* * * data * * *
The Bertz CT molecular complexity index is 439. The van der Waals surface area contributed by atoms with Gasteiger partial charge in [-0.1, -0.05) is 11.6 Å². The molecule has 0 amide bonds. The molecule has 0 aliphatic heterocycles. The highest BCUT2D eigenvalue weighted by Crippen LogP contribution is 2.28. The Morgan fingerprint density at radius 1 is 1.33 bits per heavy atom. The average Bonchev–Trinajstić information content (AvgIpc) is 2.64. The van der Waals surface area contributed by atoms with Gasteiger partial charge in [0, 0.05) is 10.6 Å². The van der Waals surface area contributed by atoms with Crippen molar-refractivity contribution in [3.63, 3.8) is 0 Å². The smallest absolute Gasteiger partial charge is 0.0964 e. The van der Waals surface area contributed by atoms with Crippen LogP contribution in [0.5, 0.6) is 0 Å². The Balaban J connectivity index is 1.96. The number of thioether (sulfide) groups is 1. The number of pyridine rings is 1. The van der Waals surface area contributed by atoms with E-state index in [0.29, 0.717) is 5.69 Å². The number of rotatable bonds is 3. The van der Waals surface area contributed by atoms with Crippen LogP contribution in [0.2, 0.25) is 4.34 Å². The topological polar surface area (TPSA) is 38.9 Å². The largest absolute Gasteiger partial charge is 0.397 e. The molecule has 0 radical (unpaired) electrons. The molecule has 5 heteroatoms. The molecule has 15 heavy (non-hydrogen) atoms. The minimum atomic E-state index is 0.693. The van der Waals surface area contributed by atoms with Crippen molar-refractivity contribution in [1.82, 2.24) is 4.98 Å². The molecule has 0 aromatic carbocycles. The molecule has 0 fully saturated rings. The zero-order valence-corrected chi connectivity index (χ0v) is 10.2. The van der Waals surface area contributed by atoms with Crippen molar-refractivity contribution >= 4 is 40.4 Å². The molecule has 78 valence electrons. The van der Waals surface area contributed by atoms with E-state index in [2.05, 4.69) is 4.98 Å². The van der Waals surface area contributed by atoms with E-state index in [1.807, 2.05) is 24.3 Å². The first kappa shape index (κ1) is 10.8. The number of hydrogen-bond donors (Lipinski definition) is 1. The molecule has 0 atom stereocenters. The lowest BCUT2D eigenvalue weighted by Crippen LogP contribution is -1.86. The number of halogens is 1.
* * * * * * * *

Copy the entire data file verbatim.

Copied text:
The Bertz CT molecular complexity index is 439. The van der Waals surface area contributed by atoms with Gasteiger partial charge in [-0.1, -0.05) is 11.6 Å². The molecule has 0 amide bonds. The molecule has 0 aliphatic heterocycles. The highest BCUT2D eigenvalue weighted by Crippen LogP contribution is 2.28. The Morgan fingerprint density at radius 1 is 1.33 bits per heavy atom. The average Bonchev–Trinajstić information content (AvgIpc) is 2.64. The van der Waals surface area contributed by atoms with Gasteiger partial charge in [0, 0.05) is 10.6 Å². The van der Waals surface area contributed by atoms with Crippen molar-refractivity contribution in [3.63, 3.8) is 0 Å². The smallest absolute Gasteiger partial charge is 0.0964 e. The van der Waals surface area contributed by atoms with Crippen LogP contribution in [0.5, 0.6) is 0 Å². The Balaban J connectivity index is 1.96. The number of thioether (sulfide) groups is 1. The number of pyridine rings is 1. The van der Waals surface area contributed by atoms with E-state index in [0.29, 0.717) is 5.69 Å². The number of rotatable bonds is 3. The van der Waals surface area contributed by atoms with Crippen LogP contribution in [0.2, 0.25) is 4.34 Å². The topological polar surface area (TPSA) is 38.9 Å². The largest absolute Gasteiger partial charge is 0.397 e. The molecule has 0 radical (unpaired) electrons. The molecule has 5 heteroatoms. The molecule has 15 heavy (non-hydrogen) atoms. The minimum atomic E-state index is 0.693. The van der Waals surface area contributed by atoms with Crippen molar-refractivity contribution in [1.82, 2.24) is 4.98 Å². The molecule has 0 aromatic carbocycles. The molecule has 0 fully saturated rings. The zero-order valence-corrected chi connectivity index (χ0v) is 10.2. The van der Waals surface area contributed by atoms with Crippen molar-refractivity contribution >= 4 is 40.4 Å². The molecule has 78 valence electrons. The van der Waals surface area contributed by atoms with E-state index in [2.05, 4.69) is 4.98 Å². The van der Waals surface area contributed by atoms with E-state index in [1.807, 2.05) is 24.3 Å². The first kappa shape index (κ1) is 10.8. The number of hydrogen-bond donors (Lipinski definition) is 1. The molecule has 0 atom stereocenters. The lowest BCUT2D eigenvalue weighted by Crippen LogP contribution is -1.86. The number of halogens is 1.